And hide in cooling trees, a voice will run
From hedge to hedge about the new-mown mead;
That is the Grasshopper’s—he takes the lead
In summer luxury,—he has never done
With his delights; for when tired out with fun
He rests at ease beneath some pleasant weed.
The poetry of earth is ceasing never:
On a lone winter evening, when the frost
Has wrought a silence, from the stove there shrills
The Cricket’s song, in warmth increasing ever,
And seems to one in drowsiness half lost,
The Grasshopper’s among some grassy hills.
— John Keats
Poem, 'On the Grasshopper and Cricket' (30 Dec 1816). Collected in Harry Buxton Forman (ed.), The Complete Works of John Keats (), Vol. 1, 49. By
Science quotes on:  |  Cricket (8)  |  Grasshopper (8)  |  Poem (104)

The sedge is wither’d from the lake,
And no birds sing.
— John Keats
From his ballad, 'La Belle Dame sans Merci' (1820), collected in The Poetical Works of John Keats (1895), 446. Used as epigraph in Rachel Carson, Silent Spring (1962), vii.
Science quotes on:  |  Bird (163)  |  Lake (36)  |  Sedge (2)  |  Song (41)  |  Wither (9)

Who, of men, can tell
That flowers would bloom, or that green fruit would swell
To melting pulp, that fish would have bright mail,
The earth its dower of river, wood, and vale,
The meadows runnels, runnels pebble-stones,
The seed its harvest, or the lute its tones,
Tones ravishment, or ravishment its sweet,
If human souls did never kiss and greet?
— John Keats
Endymion (1818), bk. 1, l. 835-842. In John Barnard (ed.), John Keats. The Complete Poems (1973), 129.
Science quotes on:  |  Bright (81)  |  Earth (1076)  |  Fish (130)  |  Flower (112)  |  Fruit (108)  |  Green (65)  |  Harvest (28)  |  Human (1512)  |  Kiss (9)  |  Meadow (21)  |  Never (1089)  |  Pebble (27)  |  Poem (104)  |  River (140)  |  Seed (97)  |  Soul (235)  |  Stone (168)  |  Sweet (40)  |  Tell (344)  |  Tone (22)  |  Wood (97)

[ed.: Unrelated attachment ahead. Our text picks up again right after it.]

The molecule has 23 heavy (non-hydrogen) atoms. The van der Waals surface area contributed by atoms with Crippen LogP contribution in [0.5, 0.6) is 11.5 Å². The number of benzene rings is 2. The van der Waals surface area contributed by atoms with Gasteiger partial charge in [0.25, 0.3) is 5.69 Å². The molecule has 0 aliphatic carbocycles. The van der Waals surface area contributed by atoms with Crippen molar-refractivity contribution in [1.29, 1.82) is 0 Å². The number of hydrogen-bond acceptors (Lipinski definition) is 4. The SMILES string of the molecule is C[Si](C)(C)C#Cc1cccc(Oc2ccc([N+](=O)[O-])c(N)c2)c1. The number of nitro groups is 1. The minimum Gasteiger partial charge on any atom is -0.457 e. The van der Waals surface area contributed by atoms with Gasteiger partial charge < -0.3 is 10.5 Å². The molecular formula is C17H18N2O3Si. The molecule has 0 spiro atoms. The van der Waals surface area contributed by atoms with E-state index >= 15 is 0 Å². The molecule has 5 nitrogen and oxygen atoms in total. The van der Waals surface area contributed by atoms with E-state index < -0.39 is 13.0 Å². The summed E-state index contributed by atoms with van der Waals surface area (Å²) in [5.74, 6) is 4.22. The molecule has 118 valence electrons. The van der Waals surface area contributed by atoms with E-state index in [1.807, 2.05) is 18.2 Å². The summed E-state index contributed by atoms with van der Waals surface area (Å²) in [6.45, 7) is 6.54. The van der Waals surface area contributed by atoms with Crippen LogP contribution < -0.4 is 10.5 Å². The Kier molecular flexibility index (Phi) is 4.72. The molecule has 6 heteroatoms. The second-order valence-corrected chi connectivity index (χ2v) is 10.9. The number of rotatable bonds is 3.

Quotes by others about John Keats (3)

Now if we want poets to interpret physical science as Milton and Shelley did (Shelley and Keats were the last English poets who were at all up-to-date in their chemical knowledge), we must see that our possible poets are instructed, as their masters were, in science and economics.
In Daedalus or Science and the Future (1924). Reprinted in Haldane's Daedalus Revisited (1995), 31.
Science quotes on:  |  Chemical (303)  |  Chemistry (376)  |  Economic (84)  |  Economics (44)  |  English (35)  |  Instruction (101)  |  Interpret (25)  |  Knowledge (1647)  |  Last (425)  |  Master (182)  |  John Milton (31)  |  Must (1525)  |  Physical (518)  |  Physical Science (104)  |  Poet (97)  |  Possible (560)  |  See (1094)  |  Percy Shelley (7)  |  Want (504)

Now and then, in the course of the century, a great man of science, like Darwin; a great poet, like Keats; a fine critical spirit, like M. Renan; a supreme artist, like Flaubert, has been able to isolate himself, to keep himself out of reach of the clamorous claims of others, to stand “under the shelter of the wall,” as Plato puts it, and so to realise the perfection of what was in him, to his own incomparable gain, and to the incomparable and lasting gain of the whole world.
In Sebastian Melmoth (1908), 133-134.
Science quotes on:  |  Artist (97)  |  Century (319)  |  Claim (154)  |  Clamor (7)  |  Course (413)  |  Critical (73)  |  Charles Darwin (322)  |  Gustave Flaubert (18)  |  Gain (146)  |  Great (1610)  |  Himself (461)  |  Incomparable (14)  |  Isolate (24)  |  Man (2252)  |  Other (2233)  |  Perfection (131)  |  Plato (80)  |  Poet (97)  |  Reach (286)  |  Realize (157)  |  Ernest Renan (3)  |  Shelter (23)  |  Spirit (278)  |  Stand (284)  |  Supreme (73)  |  Wall (71)  |  Whole (756)  |  Whole World (29)  |  World (1850)

It is only in mathematics, and to some extent in poetry, that originality may be attained at an early age, but even then it is very rare (Newton and Keats are examples), and it is not notable until adolescence is completed.